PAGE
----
Stephen II of Moldavia

Stephen II (or Ştefan II), (c. 1410[2] – 13 July 1447) was a Prince (Voivode) of Moldavia. He ruled alone between September 1434 and August 1435, jointly with Iliaş of Moldavia from August 1435 to May 1443, alone from May 1443 to May 1444, in association with his brother Petru from May 1444 to 1445, and alone until July 1447.

Stephen II
Prince of Moldavia
ReignSeptember 1434 – 13 July 1447
PredecessorIliaș of Moldavia
SuccessorRoman II of Moldavia
Bornc. 1410
Died13 July 1447
SpouseMaria[1]
DynastyBogdan-Mușat
FatherAlexander the Good
MotherStanca
ReligionOrthodox

LifeEdit

He was the son of Alexander the Good and a concubine, Stanca. He deposed his brother Iliaş I with the assistance several boyars and of the Wallachian Prince Vlad II Dracul. In exchange for Pokuttya the Poles, to whom Iliaş had pledged his allegiance, also recognised him, and King Władysław III agreed to capture Iliaş and hold him in prison.[3]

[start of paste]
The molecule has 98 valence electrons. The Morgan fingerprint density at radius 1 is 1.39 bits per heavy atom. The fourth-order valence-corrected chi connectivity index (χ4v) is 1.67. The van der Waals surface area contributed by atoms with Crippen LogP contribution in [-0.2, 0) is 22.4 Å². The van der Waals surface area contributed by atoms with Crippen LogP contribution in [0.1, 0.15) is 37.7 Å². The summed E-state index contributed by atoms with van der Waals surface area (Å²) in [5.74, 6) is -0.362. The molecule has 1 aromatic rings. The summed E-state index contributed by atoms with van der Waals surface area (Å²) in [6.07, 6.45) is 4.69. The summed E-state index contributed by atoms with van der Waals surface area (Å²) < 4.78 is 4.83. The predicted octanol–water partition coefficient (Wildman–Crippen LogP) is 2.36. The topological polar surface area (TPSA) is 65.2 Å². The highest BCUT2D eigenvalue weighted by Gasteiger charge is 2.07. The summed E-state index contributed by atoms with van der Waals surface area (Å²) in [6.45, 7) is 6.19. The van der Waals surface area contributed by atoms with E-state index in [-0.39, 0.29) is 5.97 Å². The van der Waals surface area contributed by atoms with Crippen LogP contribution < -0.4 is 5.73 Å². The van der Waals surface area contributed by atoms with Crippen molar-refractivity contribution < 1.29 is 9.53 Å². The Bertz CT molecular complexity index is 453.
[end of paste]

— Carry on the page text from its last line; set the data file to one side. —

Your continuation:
Iliaş was eventually freed in 1435, and returned at the head of an army, engaging his brother in several battles; the indecisive one in Podraga or Podagra (the present-day village of Podriga in Drăguşeni) brought Władysław III's mediation: an agreement was reached for Stephen and Iliaş to share the throne, with Stephen as ruler over the southeastern part of Moldavia, in Tecuci, Kilia, Vaslui, and Covurlui.[4]

In 1443, Iliaş breached their agreement, and Stephen caught him and gouged out his eyes. Blinded, Iliaş sought refuge in Poland, while Stephen remained prince, taking as his associate an illegitimate brother, Petru II. He was killed in 1447 by the son of Iliaş, Roman II, who had ensured Polish support during his refuge in Pokuttya.[5]

Preceded by
Iliaş
Prince/Voivode of Moldavia
1434–1447
jointly with Iliaş 1435–1443
with Petru III 1444–1445
Succeeded by
Roman II

See alsoEdit

NotesEdit

  1. ^ "Balkan 18".
  2. ^ Because his brother, Ilias, was born in 1409 [1] - it is believed that Stephen was born sometime in the 1410s.
  3. ^ Xenopol, p. 125-126
  4. ^ Ştefănescu, p.104, 105; Xenopol, p. 125-126
  5. ^ Ştefănescu, p.105; Xenopol, p.127-128

ReferencesEdit

  • Ştefan Ştefănescu, Istoria medie a României, Bucharest, Vol. I, 1991
  • A. D. Xenopol, Istoria romînilor din Dacia Traiană, Vol. III, cap. 3, Iaşi, 1896